Around this time of the year when everything and everyone is all festive, it usually drives me nuts, especially Thanksgiving because all of a sudden the most ungrateful people in the world become oh so “thankful.” It sometimes goes like this: “I am thankful for running water, electricity, health, family, friends, job, etc.” And for those who are “spiritual,” they sprinkle it with a little “God” talk: “I thank ‘God’ for running water, electricity, health….” You get the idea. Also I’m sure I don’t have to prove that any other time of the year people are not as thankful (at least it is not so explicit), which is my point and why it drives me nuts when you hear the same thing from both non-Christians and Christians alike. Are we, as Christians, only thankful for the same thing the world is? No and Yes! I hope it may be obvious why the answer can be “no” (if not drop an email or comment), but I also think, “Yes.” We should be thankful for the same thing the world is. So let me come about from the angle of grace.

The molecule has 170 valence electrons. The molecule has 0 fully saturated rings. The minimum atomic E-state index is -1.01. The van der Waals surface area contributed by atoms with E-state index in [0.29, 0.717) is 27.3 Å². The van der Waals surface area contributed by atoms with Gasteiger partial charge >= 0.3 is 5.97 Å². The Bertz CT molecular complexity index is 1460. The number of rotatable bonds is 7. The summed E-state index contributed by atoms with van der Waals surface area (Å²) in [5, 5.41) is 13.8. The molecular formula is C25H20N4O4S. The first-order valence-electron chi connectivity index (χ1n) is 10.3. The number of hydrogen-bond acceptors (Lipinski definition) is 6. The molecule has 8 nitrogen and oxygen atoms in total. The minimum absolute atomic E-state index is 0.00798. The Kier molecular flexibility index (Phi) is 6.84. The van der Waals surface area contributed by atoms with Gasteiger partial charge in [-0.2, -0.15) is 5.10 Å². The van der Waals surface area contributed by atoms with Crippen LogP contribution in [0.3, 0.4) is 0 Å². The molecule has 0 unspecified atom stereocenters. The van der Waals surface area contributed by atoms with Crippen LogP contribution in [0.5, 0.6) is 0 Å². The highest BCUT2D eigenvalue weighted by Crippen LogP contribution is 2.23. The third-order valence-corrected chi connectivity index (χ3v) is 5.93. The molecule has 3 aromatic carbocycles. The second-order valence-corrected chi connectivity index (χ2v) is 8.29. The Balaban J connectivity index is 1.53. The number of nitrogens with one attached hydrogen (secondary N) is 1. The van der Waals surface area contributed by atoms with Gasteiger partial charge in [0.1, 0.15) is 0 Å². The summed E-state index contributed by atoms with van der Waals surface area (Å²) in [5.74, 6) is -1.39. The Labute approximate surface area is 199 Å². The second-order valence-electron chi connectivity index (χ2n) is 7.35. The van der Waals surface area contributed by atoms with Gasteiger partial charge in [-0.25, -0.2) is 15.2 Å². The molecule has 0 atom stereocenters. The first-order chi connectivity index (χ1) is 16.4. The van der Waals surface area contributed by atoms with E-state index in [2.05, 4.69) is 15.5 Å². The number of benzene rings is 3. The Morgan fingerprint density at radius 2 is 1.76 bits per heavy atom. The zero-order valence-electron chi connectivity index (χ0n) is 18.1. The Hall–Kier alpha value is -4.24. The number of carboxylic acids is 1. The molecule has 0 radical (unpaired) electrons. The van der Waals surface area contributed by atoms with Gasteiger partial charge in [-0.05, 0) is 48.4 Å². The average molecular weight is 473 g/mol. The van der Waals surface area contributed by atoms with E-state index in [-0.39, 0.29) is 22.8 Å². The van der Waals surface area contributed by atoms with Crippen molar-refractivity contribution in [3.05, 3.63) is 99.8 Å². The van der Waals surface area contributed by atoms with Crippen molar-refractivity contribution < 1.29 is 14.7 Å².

The Christian and non-Christian are both in God’s world. God is everyone’s environment. He reveals himself in his creation, his handiwork. He has not left himself without a witness in his world (cf. Acts 14:17). His fingerprint and goodness is all over his creation. He satisfies our hearts with food and gladness by giving us rains from heaven and fruitful seasons, even to those who reject and want to live as though he does not exist. Therefore, contrary to what I said earlier, it should not drive me nuts when I see unbelievers giving thanks (maybe even to God) for what they have because God’s goodness can be clearly seen in it, although, their hearts and mind are still darkened. They try to suppress the truth in unrighteousness, but they still know him and are without excuse. The unbeliever has been created in God’s image and has within them an inescapable knowledge of God (which is often referred to as a “sense of deity” or “an awareness of divinity”). They cannot run away from God because they cannot run away from themselves who bear the image of God, though not righteously. Although, the unbeliever may try to live without God and refuse to worship Him on His terms, they will ultimately fail. God will be glorified, even in their rebellion. I believe this can be clearly seen on Thanksgiving. Even though, the unbeliever tries to rebel by not honoring and thanking God rightly, I would suggest by God’s common grace we still get a glimpse of what it truly means to be human, a thankful creature of God, even in the unbeliever’s participation in Thanksgiving. Here is God’s common grace in Thanksgiving. Therefore, how much more should we, as believers be thankful since we truly know God in Christ Jesus?